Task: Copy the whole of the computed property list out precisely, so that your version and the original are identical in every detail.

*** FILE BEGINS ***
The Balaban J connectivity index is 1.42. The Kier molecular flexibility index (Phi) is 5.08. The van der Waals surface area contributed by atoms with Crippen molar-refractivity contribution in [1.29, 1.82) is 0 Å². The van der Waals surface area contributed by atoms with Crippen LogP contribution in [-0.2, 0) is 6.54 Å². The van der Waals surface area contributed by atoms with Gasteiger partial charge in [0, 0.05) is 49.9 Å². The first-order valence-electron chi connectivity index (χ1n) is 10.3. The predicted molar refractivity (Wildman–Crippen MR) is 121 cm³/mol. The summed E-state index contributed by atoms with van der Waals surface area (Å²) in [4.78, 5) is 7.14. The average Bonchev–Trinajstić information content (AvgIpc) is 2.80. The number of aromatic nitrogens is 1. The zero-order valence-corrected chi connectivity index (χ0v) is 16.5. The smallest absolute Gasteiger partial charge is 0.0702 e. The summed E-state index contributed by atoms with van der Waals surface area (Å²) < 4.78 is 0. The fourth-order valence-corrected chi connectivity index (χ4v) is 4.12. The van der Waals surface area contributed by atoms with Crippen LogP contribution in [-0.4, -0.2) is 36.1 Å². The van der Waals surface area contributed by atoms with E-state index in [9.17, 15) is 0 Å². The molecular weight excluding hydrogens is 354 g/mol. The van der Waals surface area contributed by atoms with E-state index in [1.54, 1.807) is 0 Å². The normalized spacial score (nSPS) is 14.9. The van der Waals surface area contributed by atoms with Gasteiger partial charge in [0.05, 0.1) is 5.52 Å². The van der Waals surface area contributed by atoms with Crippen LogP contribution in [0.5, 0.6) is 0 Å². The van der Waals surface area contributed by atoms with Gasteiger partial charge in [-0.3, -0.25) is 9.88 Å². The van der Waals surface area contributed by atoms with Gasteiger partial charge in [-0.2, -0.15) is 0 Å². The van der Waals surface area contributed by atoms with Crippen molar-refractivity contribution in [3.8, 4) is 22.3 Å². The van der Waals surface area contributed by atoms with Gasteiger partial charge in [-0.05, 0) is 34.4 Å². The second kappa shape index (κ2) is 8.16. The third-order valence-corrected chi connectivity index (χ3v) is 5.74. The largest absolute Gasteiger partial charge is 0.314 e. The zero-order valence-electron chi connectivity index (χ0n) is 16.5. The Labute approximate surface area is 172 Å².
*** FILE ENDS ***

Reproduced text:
The Balaban J connectivity index is 1.42. The Kier molecular flexibility index (Phi) is 5.08. The van der Waals surface area contributed by atoms with Crippen molar-refractivity contribution in [1.29, 1.82) is 0 Å². The van der Waals surface area contributed by atoms with Crippen LogP contribution in [-0.2, 0) is 6.54 Å². The van der Waals surface area contributed by atoms with Gasteiger partial charge in [0, 0.05) is 49.9 Å². The first-order valence-electron chi connectivity index (χ1n) is 10.3. The predicted molar refractivity (Wildman–Crippen MR) is 121 cm³/mol. The summed E-state index contributed by atoms with van der Waals surface area (Å²) in [4.78, 5) is 7.14. The average Bonchev–Trinajstić information content (AvgIpc) is 2.80. The number of aromatic nitrogens is 1. The zero-order valence-corrected chi connectivity index (χ0v) is 16.5. The smallest absolute Gasteiger partial charge is 0.0702 e. The summed E-state index contributed by atoms with van der Waals surface area (Å²) < 4.78 is 0. The fourth-order valence-corrected chi connectivity index (χ4v) is 4.12. The van der Waals surface area contributed by atoms with Crippen LogP contribution in [-0.4, -0.2) is 36.1 Å². The van der Waals surface area contributed by atoms with E-state index in [9.17, 15) is 0 Å². The molecular weight excluding hydrogens is 354 g/mol. The van der Waals surface area contributed by atoms with E-state index in [1.54, 1.807) is 0 Å². The normalized spacial score (nSPS) is 14.9. The van der Waals surface area contributed by atoms with Gasteiger partial charge in [0.05, 0.1) is 5.52 Å². The van der Waals surface area contributed by atoms with Crippen LogP contribution in [0.5, 0.6) is 0 Å². The van der Waals surface area contributed by atoms with Gasteiger partial charge in [-0.3, -0.25) is 9.88 Å². The van der Waals surface area contributed by atoms with Gasteiger partial charge in [-0.2, -0.15) is 0 Å². The van der Waals surface area contributed by atoms with Crippen molar-refractivity contribution in [3.8, 4) is 22.3 Å². The van der Waals surface area contributed by atoms with Gasteiger partial charge in [-0.05, 0) is 34.4 Å². The second kappa shape index (κ2) is 8.16. The third-order valence-corrected chi connectivity index (χ3v) is 5.74. The largest absolute Gasteiger partial charge is 0.314 e. The zero-order valence-electron chi connectivity index (χ0n) is 16.5. The Labute approximate surface area is 172 Å².